New York State Attorney General Andrew Cuomo filed a lawsuit yesterday against the accounting firm Ernst & Young, accusing it of helping Lehman Brothers cover up its declining health in the years before its 2008 collapse.
The civil complaint filed in New York Supreme Court demands that Ernst & Young pay the state the $150 million in fees it earned from Lehman.
The collapse of Lehman in September 2008, when it was the nation's fourth-largest investment bank, was one of the defining moments of the financial crisis. Before Tuesday's lawsuit, though, regulators and prosecutors had not accused anyone of wrongdoing in the bank's collapse.
Cuomo's suit focuses on a set of accounting maneuvers, begun in 2001, that allowed Lehman to shift securities to other banks for short periods to look healthier. The suit says that Ernst & Young, Lehman's lead accountants, knew the maneuvers were not being disclosed to investors but still approved Lehman's financial statements.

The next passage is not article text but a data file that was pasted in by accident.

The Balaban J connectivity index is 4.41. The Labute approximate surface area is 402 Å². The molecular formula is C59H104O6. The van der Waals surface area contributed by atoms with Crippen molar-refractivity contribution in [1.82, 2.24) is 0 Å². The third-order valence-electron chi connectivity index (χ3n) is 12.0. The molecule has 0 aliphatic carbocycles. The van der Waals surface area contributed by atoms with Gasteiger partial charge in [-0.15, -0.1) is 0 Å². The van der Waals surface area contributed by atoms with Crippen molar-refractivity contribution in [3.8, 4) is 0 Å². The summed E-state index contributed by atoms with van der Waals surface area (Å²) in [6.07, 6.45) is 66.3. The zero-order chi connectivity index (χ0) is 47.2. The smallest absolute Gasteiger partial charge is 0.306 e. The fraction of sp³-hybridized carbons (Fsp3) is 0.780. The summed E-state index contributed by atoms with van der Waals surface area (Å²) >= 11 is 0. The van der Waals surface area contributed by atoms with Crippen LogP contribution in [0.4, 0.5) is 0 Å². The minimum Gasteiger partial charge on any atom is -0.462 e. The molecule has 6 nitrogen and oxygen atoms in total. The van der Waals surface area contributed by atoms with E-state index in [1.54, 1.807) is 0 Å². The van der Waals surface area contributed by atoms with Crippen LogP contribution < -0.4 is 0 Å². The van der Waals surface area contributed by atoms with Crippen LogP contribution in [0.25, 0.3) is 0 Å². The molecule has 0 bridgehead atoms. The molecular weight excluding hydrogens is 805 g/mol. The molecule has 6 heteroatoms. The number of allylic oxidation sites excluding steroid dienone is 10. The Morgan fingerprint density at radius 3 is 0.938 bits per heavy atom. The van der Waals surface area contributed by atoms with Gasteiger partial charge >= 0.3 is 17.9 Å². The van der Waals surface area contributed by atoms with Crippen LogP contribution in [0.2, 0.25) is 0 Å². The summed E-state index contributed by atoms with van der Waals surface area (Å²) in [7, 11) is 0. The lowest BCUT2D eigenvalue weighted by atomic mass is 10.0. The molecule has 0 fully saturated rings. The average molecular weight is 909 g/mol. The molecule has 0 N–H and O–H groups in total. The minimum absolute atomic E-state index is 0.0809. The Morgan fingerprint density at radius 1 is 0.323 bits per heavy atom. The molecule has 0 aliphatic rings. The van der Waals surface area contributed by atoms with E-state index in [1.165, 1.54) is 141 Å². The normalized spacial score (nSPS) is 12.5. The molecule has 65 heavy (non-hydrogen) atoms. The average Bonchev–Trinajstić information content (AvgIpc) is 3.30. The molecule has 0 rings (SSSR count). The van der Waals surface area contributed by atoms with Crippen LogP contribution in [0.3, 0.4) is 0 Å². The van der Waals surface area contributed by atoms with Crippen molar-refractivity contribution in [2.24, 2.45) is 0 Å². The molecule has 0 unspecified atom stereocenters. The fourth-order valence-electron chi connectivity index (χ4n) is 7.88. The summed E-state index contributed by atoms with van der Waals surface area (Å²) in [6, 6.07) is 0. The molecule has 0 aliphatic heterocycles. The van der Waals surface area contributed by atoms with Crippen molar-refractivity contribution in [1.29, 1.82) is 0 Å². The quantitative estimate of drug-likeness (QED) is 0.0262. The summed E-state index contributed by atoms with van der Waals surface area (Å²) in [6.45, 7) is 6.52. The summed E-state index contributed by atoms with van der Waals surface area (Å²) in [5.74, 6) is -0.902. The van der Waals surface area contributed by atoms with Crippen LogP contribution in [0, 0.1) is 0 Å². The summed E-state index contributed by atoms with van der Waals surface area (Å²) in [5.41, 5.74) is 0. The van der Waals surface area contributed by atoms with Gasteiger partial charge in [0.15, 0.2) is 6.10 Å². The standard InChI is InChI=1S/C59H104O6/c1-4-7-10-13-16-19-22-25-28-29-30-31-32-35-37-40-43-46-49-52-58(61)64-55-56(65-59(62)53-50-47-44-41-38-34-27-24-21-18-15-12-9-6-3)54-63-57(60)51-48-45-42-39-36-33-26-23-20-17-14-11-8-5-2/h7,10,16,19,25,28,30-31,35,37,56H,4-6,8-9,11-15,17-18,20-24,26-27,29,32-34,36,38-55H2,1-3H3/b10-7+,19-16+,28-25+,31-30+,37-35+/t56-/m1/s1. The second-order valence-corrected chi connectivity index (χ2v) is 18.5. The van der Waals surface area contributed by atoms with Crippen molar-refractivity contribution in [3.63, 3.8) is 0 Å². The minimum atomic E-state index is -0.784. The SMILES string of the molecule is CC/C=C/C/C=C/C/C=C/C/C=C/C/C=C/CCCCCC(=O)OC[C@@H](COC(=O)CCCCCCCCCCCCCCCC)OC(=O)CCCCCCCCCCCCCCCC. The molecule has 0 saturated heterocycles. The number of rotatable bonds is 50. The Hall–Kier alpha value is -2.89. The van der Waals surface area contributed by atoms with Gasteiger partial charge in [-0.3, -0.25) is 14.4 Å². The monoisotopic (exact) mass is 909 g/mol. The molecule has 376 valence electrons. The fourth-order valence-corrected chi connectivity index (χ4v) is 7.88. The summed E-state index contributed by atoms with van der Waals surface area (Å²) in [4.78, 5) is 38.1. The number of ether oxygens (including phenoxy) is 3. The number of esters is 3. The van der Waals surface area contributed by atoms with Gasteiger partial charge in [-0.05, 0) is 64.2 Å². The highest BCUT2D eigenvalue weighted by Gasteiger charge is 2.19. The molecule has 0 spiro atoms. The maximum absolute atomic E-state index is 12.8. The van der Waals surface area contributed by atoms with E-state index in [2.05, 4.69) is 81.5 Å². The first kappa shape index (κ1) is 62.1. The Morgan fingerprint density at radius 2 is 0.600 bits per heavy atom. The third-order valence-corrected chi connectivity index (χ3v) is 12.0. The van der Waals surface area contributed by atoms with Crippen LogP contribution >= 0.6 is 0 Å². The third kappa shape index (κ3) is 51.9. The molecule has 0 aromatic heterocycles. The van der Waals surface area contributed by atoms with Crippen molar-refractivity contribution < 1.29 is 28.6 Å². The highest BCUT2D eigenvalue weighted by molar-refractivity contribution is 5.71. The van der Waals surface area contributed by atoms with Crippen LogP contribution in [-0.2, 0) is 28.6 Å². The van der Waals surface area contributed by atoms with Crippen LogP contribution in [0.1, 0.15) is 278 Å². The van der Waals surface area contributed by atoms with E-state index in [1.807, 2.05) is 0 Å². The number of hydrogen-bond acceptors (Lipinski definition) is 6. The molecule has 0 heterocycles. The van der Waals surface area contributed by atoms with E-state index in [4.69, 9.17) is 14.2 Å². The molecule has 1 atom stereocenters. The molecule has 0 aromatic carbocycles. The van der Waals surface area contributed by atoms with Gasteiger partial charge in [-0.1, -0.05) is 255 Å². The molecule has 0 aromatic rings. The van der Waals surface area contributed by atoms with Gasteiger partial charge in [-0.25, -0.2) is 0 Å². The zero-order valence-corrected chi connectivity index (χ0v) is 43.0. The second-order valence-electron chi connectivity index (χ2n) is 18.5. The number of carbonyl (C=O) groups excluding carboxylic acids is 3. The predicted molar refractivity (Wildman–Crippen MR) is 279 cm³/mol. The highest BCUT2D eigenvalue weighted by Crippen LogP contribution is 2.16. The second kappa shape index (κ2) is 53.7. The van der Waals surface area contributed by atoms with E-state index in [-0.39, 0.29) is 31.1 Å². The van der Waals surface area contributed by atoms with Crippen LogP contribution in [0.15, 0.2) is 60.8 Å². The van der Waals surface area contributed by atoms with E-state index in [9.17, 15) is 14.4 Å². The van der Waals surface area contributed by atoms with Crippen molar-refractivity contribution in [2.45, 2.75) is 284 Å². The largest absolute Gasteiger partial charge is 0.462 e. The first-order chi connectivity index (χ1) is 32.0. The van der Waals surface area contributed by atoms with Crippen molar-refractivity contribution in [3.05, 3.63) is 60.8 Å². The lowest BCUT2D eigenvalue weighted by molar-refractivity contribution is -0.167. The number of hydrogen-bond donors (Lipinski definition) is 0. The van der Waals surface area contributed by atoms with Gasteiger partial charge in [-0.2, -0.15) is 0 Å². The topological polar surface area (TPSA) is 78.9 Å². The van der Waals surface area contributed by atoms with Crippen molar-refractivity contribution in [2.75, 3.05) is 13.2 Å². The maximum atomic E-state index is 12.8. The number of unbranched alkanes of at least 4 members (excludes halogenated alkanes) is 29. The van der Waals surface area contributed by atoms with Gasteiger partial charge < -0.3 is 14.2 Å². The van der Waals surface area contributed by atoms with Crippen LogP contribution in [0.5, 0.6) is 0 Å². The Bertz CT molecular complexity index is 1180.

The so-called Repo 105 transactions were done just before Lehman publicly reported its earnings and made it appear as though Lehman had more cash, according to the complaint. Lehman would immediately buy back the securities after reporting results.
"E&Y sat by silently while Lehman deceived the public," the complaint says.
Ernst & Young did not respond to a request for comment. - AP